Wednesday, July 31, 2019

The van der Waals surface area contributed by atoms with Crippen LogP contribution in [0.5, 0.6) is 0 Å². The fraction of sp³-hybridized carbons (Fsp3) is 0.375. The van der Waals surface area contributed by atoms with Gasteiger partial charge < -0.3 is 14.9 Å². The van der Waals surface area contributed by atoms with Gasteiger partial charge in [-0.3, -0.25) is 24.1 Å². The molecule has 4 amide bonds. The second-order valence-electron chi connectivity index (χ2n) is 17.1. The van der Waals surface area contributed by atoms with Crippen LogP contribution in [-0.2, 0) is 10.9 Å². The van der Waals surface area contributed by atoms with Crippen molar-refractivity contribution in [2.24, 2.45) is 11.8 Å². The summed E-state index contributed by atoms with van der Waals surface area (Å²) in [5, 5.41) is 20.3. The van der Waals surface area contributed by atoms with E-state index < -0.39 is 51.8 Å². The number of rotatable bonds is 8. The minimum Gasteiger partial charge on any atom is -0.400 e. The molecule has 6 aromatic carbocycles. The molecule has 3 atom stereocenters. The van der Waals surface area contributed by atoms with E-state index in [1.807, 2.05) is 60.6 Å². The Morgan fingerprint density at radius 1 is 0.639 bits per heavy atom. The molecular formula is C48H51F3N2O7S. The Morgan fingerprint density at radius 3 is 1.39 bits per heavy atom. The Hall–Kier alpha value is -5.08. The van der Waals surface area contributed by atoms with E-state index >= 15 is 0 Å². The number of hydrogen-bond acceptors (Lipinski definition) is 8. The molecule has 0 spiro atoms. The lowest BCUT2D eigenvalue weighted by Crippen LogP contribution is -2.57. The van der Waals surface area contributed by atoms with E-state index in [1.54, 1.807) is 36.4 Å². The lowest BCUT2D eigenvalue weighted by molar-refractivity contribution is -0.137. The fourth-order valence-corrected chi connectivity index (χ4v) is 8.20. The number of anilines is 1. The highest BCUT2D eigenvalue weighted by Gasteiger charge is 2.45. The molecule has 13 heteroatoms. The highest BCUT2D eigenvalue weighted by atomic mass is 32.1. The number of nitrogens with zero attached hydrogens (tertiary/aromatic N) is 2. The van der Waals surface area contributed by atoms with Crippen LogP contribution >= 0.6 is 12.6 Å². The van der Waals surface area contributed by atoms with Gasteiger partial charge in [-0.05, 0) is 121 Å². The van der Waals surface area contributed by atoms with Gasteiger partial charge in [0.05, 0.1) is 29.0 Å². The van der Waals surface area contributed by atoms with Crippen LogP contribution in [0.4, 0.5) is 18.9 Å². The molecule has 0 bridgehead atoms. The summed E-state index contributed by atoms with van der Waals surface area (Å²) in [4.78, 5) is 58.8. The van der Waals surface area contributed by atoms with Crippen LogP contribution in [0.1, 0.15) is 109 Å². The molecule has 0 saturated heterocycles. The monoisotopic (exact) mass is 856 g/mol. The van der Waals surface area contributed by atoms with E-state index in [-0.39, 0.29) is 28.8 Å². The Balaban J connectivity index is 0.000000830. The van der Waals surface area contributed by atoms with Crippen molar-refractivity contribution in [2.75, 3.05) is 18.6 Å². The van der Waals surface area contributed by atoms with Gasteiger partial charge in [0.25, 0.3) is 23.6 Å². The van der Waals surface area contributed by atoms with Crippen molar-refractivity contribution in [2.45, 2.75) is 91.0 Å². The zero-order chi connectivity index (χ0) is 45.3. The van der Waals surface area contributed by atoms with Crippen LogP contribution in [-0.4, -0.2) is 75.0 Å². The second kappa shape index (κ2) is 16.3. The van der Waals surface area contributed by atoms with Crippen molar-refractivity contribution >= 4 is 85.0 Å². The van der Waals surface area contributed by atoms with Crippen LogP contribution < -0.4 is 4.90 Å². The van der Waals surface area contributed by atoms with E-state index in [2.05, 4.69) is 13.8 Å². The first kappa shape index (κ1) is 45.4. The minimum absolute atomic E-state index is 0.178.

BALANCING OF ROTATING MACHINES The first thing to be explored to control vibrations is to try to alter the source so that it produces less vibration. This method may not always be feasible. Some examples of the sources of vibration that cannot be altered are earthquake excitation, atmospheric turbulence, road roughness, and engine combustion instability. On the other hand, certain sources such as unbalance in rotating or reciprocating machines can be altered to reduce the vibrations.This can be achieved, usually, by using either internal balancing or an increase in the precision of machine elements. The use of close tolerances and better surface finish for machine parts (which have relative motion with respect to one another) make the machine less susceptible to vibration. Of course, there may be economic and manufacturing constraints on the degree of balancing that can be achieved or the precision with which the machine parts can be made. The presence of an eccentric or unbalanced m ass in a rotating disc causes vibration, which may be acceptable up to a certain level.If the vibration caused by an unbalanced mass is not acceptable, it can be eliminated either by removing the eccentric mass or by adding an equal mass in such a position that it cancels the effect of the unbalance. In order to use this procedure, we need to determine the amount and location of the eccentric mass experimentally. The unbalance in practical machines can be attributed to such irregularities as machining errors and variations in sizes of bolts, nuts, rivets, and welds. In this section, we shall consider two types of balancing: The static unbalance can be corrected by removing (drilling) metal at the chalk mark or by adding a weight at 180Ã ° from the chalk mark. Since the magnitude of unbalance is not known, the amount of material to be removed or added must be determined by trial and error. This procedure is called single-plane balancing, since all the mass lies practically in a sing le plane. Ã¢â¬ ¢The single-plane balancing procedure can be used for balancing in one plane that is, for rotors of the rigid disc type.If the rotor is an elongated rigid body, the unbalance can be anywhere along the length of the rotor. In this case, the rotor can be balanced by adding balancing weights in any two planes. For convenience, the two planes are usually chosen as the end planes of the rotor. However, in many practical applications, such as turbines, compressors, electric motors, and pumps, a heavy rotor is mounted on a lightweight, flexible shaft that is supported in bearings. There will be unbalance in all rotors due to manufacturing errors.These unbalances as well as other effects, such as the stiffness and damping of the shaft, gyroscopic effects, and fluid friction in bearings, will cause a shaft to bend in a complicated manner at certain rotational speeds, known as the whirling, whipping, or critical speeds. Whirling is defined as the rotation of the plane made by the line of centers of the bearings and the bent shaft. Reference link: http://classof1. com/homework-help/engineering-homework-help